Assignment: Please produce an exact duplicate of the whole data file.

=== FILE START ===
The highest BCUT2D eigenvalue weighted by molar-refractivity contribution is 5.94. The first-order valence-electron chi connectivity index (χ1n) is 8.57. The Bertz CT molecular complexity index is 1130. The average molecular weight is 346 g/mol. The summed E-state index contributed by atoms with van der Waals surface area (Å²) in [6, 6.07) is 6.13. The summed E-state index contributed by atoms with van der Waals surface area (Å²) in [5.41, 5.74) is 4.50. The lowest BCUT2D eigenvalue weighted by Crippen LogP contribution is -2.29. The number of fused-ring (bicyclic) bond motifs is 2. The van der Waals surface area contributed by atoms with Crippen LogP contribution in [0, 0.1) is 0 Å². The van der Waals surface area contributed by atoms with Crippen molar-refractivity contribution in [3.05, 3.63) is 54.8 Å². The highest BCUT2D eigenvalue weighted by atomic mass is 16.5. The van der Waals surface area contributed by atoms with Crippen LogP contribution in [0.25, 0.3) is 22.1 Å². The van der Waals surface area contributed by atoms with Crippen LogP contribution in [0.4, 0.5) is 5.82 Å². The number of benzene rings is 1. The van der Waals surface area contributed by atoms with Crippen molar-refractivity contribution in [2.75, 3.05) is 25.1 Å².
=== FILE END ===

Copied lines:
The highest BCUT2D eigenvalue weighted by molar-refractivity contribution is 5.94. The first-order valence-electron chi connectivity index (χ1n) is 8.57. The Bertz CT molecular complexity index is 1130. The average molecular weight is 346 g/mol. The summed E-state index contributed by atoms with van der Waals surface area (Å²) in [6, 6.07) is 6.13. The summed E-state index contributed by atoms with van der Waals surface area (Å²) in [5.41, 5.74) is 4.50. The lowest BCUT2D eigenvalue weighted by Crippen LogP contribution is -2.29. The number of fused-ring (bicyclic) bond motifs is 2. The van der Waals surface area contributed by atoms with Crippen LogP contribution in [0, 0.1) is 0 Å². The van der Waals surface area contributed by atoms with Crippen molar-refractivity contribution in [3.05, 3.63) is 54.8 Å². The highest BCUT2D eigenvalue weighted by atomic mass is 16.5. The van der Waals surface area contributed by atoms with Crippen LogP contribution in [0.25, 0.3) is 22.1 Å². The van der Waals surface area contributed by atoms with Crippen LogP contribution in [0.4, 0.5) is 5.82 Å². The number of benzene rings is 1. The van der Waals surface area contributed by atoms with Crippen molar-refractivity contribution in [2.75, 3.05) is 25.1 Å².